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Mail-in ballots from the military serving overseas were found in the trash in Pennsylvania.

U.S. Federal Investigators found a some mail-in ballots discarded at the Luzerne County Board of Elections. Investigation into the matter is ongoing.

U.S. Federal Investigators found a some mail-in ballots discarded at the Luzerne County Board of Elections. Investigation into the matter is ongoing.On Sept. 21, Luzerne County Elections Director Shelby Watchilla discovered discarded ballots and reported the matter to the authorities. Subsequently, Luzerne County District Attorney Stefanie Salavantis then asked U.S. Attorney David Freed to investigate the matter, which eventually involved the Federal Bureau of Investigation (FBI).

According to a letter from U.S. Attorney Freed to the county elections director, the inquiry into Luzerne County's ballot handling found "potential issues" with that nine discarded military ballots had been "improperly opened" by elections staff and "discarded," reported NPR. He further wrote "the majority" of the recovered ballots and envelopes were found in an outside dumpster, "seven of the nine ballots outside their official envelopes, and two that elections staff had apparently recovered and sealed back in their envelopes." He said investigators also found four "apparently official" absentee ballot envelopes that were empty.

All of the ballots found outside envelopes were cast for Trump, Freed's letter said; it's unknown who two sealed ones are for.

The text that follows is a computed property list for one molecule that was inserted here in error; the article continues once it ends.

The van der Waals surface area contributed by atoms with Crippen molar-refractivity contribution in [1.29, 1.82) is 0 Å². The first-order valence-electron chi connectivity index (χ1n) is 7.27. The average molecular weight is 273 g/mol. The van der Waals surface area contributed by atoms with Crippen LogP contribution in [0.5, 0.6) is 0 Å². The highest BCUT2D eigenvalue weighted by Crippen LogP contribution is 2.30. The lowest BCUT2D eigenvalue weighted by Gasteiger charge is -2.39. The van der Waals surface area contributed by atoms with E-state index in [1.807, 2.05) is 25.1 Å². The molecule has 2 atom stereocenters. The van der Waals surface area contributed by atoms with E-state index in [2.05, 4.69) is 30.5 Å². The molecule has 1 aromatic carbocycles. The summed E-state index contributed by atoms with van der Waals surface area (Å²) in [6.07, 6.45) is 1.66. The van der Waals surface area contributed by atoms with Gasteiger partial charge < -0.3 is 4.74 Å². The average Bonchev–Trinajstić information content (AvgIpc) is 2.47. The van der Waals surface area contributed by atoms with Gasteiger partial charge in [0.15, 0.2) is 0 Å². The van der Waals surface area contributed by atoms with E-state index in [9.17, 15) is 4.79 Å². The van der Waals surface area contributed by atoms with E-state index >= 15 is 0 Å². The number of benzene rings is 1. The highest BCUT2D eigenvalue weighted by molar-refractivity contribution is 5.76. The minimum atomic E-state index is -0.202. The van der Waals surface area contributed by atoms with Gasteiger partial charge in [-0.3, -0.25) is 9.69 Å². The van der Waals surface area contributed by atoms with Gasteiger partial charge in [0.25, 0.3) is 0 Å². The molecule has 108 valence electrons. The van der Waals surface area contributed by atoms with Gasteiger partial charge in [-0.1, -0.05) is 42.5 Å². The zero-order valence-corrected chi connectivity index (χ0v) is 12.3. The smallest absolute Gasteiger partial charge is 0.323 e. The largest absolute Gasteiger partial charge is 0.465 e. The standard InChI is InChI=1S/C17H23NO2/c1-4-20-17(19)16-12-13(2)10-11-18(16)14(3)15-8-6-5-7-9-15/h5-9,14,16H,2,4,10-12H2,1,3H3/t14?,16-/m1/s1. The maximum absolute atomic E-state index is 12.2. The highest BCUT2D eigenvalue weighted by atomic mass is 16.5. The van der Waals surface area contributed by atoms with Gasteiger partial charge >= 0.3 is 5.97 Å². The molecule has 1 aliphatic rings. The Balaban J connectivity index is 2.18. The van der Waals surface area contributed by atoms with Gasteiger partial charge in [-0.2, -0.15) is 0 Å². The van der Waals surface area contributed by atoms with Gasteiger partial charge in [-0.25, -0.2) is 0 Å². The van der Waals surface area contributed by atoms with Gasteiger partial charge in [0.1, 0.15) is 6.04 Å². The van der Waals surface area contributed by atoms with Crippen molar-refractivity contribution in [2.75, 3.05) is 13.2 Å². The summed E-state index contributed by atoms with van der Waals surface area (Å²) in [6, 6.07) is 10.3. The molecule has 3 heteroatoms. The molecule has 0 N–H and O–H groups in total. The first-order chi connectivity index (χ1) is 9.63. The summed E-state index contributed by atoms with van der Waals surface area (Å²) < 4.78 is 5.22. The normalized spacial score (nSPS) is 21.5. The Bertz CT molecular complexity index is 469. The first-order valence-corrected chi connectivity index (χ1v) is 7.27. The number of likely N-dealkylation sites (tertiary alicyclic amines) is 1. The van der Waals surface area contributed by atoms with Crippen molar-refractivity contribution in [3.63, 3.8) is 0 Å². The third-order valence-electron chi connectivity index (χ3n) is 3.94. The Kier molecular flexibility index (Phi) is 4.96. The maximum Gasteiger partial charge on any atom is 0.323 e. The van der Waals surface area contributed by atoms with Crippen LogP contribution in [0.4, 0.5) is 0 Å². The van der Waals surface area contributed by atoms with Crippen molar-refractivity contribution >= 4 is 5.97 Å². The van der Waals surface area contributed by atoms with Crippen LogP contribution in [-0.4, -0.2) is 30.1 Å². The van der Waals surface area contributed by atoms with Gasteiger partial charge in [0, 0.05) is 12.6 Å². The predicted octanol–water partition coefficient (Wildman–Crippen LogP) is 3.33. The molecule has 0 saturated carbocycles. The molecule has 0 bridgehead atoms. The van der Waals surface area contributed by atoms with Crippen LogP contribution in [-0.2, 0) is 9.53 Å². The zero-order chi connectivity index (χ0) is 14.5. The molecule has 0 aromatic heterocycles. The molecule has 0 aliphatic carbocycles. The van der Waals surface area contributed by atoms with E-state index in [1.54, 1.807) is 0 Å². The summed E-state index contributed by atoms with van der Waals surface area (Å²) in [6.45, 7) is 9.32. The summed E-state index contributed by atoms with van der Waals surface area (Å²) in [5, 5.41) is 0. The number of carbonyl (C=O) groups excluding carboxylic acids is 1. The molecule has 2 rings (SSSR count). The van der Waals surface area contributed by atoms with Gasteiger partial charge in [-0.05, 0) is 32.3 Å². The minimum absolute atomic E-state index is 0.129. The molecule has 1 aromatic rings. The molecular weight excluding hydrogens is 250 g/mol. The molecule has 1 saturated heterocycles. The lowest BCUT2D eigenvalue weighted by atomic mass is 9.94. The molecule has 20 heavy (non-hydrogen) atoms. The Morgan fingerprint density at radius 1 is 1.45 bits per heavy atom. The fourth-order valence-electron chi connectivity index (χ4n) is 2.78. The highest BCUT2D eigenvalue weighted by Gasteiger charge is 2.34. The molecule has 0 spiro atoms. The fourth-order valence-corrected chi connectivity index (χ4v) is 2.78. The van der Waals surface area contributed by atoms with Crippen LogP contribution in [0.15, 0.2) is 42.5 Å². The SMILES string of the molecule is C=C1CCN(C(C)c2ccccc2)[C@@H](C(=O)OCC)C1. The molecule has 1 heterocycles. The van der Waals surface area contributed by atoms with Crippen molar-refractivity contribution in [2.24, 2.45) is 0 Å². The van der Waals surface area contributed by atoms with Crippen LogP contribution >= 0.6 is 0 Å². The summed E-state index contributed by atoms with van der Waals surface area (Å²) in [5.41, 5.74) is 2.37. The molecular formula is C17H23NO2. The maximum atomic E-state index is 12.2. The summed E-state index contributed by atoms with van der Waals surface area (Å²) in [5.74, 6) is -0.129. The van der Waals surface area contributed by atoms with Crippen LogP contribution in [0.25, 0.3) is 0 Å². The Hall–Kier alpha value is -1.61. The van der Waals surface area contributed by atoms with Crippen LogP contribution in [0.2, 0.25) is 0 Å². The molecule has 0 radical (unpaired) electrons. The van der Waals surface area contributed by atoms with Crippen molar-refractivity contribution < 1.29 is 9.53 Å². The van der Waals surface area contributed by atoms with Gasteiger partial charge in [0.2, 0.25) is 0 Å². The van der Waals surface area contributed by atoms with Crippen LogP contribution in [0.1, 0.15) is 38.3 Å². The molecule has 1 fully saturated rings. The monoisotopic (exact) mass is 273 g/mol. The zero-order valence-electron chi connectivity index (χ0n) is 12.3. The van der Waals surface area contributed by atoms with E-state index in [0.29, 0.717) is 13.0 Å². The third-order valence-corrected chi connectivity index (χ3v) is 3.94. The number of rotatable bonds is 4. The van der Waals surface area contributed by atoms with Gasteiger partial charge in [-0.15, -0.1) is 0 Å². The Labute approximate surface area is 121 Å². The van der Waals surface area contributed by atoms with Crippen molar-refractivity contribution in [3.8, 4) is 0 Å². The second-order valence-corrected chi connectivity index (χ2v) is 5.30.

Several experts raised questions about the way the details of this investigation were made public. Justin Levitt, a law professor at Loyola Law School in Los Angeles, said that "It is the vital duty of government not to announce partial facts and 'potential issues' in pending investigations." Information without context could mislead people, and such information must be handled delicately, especially when the investigation is still ongoing.

David Thornburgh, who heads the nonpartisan election watchdog group Committee of Seventy, told NPR, 'Because the U.S. attorney's office offered very few details about the case, voters might conclude the situation is much worse than it actually is and falsely conclude there could be wider, systemic problems.' He noted that the investigation remained active and released the news based on the limited time before the general election and the public importance of those issues.

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